Investors are calling on FTSE 100 firms to report on the ethnic make-up of their boards as they are “falling short of expectations” in terms of transparency.
According to a statement from the Investment Association (IA), investors are asking companies to include information on the ethnic diversity of members of boards as this lack of information is preventing investors from holding companies to account.
FTSE 100 boards are expected to have at least one director from an ethnic minority background by 2021 under the UK government-sponsored Parker Review. The IA said investors want to see not only whether they meet the Parker Review targets but also disclose the percentage of the board that comes from an ethnic minority background.
Chris Cummings (pictured), chief executive of the IA, said: “FTSE 100 firms are falling far short of investors’ expectations when it comes to reporting the ethnic diversity of their boards. The Parker Review from earlier this year showed there is still significant progress to be made on improving the ethnic diversity of UK PLC boards and investors need more information to assess a company’s journey to meeting the Parker Review target. Transparency is key.”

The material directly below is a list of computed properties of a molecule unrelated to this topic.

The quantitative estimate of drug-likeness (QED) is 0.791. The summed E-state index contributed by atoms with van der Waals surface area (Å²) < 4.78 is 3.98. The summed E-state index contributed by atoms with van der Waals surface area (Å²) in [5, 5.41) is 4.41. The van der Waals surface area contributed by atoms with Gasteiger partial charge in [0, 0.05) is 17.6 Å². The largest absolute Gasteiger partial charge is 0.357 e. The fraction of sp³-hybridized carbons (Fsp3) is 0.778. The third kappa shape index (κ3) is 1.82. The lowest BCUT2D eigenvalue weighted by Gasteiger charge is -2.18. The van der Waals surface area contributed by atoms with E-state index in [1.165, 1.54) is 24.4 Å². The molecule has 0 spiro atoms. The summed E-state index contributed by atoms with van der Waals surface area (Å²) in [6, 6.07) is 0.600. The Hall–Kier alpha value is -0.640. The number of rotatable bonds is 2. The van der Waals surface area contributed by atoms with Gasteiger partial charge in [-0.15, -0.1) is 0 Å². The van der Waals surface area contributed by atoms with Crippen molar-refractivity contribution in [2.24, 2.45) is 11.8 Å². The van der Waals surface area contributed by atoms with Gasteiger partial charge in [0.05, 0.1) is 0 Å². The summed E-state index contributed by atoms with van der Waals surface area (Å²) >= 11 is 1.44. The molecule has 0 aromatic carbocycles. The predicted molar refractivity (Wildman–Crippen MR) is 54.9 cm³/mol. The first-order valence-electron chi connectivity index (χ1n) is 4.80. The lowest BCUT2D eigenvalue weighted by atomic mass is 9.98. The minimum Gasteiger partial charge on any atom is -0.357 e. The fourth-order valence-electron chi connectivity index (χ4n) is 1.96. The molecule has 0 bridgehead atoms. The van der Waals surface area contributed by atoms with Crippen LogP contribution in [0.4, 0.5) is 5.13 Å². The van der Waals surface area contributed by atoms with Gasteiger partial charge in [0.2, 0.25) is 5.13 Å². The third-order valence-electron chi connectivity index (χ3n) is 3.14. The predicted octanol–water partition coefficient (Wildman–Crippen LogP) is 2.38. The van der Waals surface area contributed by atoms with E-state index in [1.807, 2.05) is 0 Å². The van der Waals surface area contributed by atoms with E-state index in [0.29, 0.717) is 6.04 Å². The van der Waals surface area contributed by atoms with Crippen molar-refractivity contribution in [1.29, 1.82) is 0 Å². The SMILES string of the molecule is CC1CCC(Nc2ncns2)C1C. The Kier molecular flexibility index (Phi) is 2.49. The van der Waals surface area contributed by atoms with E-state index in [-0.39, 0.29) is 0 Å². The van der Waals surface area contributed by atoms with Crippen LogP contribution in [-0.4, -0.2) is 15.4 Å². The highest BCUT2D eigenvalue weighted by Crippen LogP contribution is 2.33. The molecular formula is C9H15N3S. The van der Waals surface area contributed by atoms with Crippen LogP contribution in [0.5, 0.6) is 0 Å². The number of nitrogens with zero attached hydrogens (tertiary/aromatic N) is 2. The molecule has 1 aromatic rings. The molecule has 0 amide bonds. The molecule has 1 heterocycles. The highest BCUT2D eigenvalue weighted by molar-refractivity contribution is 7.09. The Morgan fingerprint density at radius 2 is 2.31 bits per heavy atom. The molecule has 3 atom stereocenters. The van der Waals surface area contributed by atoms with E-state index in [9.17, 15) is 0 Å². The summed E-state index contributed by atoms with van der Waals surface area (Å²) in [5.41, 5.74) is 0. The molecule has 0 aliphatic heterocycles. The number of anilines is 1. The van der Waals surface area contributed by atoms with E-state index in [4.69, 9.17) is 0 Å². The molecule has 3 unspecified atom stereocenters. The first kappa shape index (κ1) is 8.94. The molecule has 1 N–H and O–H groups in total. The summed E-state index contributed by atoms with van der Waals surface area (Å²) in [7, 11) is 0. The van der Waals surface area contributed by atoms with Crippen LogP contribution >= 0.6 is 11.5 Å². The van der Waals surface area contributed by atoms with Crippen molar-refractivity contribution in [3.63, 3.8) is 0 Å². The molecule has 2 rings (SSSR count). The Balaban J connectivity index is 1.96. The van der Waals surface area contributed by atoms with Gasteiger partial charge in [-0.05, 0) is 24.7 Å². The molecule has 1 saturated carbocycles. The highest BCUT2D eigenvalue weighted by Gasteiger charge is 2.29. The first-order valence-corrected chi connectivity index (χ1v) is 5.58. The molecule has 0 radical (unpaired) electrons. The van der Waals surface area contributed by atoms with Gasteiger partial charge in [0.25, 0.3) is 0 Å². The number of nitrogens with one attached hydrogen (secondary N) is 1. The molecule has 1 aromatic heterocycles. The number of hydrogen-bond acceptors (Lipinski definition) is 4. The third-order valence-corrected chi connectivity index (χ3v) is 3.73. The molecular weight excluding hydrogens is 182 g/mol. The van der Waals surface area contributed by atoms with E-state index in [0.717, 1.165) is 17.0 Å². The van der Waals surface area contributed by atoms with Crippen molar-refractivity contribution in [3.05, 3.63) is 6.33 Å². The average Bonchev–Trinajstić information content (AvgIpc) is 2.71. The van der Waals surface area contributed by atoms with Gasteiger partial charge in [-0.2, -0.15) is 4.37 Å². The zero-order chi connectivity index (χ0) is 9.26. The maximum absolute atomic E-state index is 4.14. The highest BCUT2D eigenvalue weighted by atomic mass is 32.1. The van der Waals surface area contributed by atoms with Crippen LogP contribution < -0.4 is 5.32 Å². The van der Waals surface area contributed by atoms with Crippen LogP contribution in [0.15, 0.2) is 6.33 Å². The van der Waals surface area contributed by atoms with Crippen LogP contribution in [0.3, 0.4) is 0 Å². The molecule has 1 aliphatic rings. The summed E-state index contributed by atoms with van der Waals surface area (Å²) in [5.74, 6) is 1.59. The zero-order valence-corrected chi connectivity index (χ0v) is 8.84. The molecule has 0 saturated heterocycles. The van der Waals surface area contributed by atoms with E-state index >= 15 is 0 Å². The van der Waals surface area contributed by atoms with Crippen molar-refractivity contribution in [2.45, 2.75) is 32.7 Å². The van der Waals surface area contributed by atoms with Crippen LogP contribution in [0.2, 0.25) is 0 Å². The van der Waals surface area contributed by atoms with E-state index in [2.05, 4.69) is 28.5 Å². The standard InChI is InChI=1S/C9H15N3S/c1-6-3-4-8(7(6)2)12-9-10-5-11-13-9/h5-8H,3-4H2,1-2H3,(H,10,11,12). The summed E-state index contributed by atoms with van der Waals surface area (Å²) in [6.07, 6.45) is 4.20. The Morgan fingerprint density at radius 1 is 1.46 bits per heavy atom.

Cummings also noted firms had made “good progress” on increasing the number of women on boards with the FTSE 350 now meeting the 33% gender diversity target set by the Hampton-Alexander Review in aggregate. He added firms have been able to keep up pressure on companies still falling short and have urged them to take action now.
See also: – Improving diversity; improving returns
“We’ve seen good progress on gender diversity when companies have held up the mirror to themselves and listened to investors’ concerns,” Cummings said. “Companies now need to take urgent action and report on ethnic diversity on their boards. Those who fail to do so will find themselves under investors’ spotlight.”
Yesterday, #talkaboutblack and Investment20/20 announced the launch of a joint mentoring programme pairing 16 senior investment management leaders with 16 senior black professionals. This is hoped will encourage more senior black professionals into the c-suite of firms.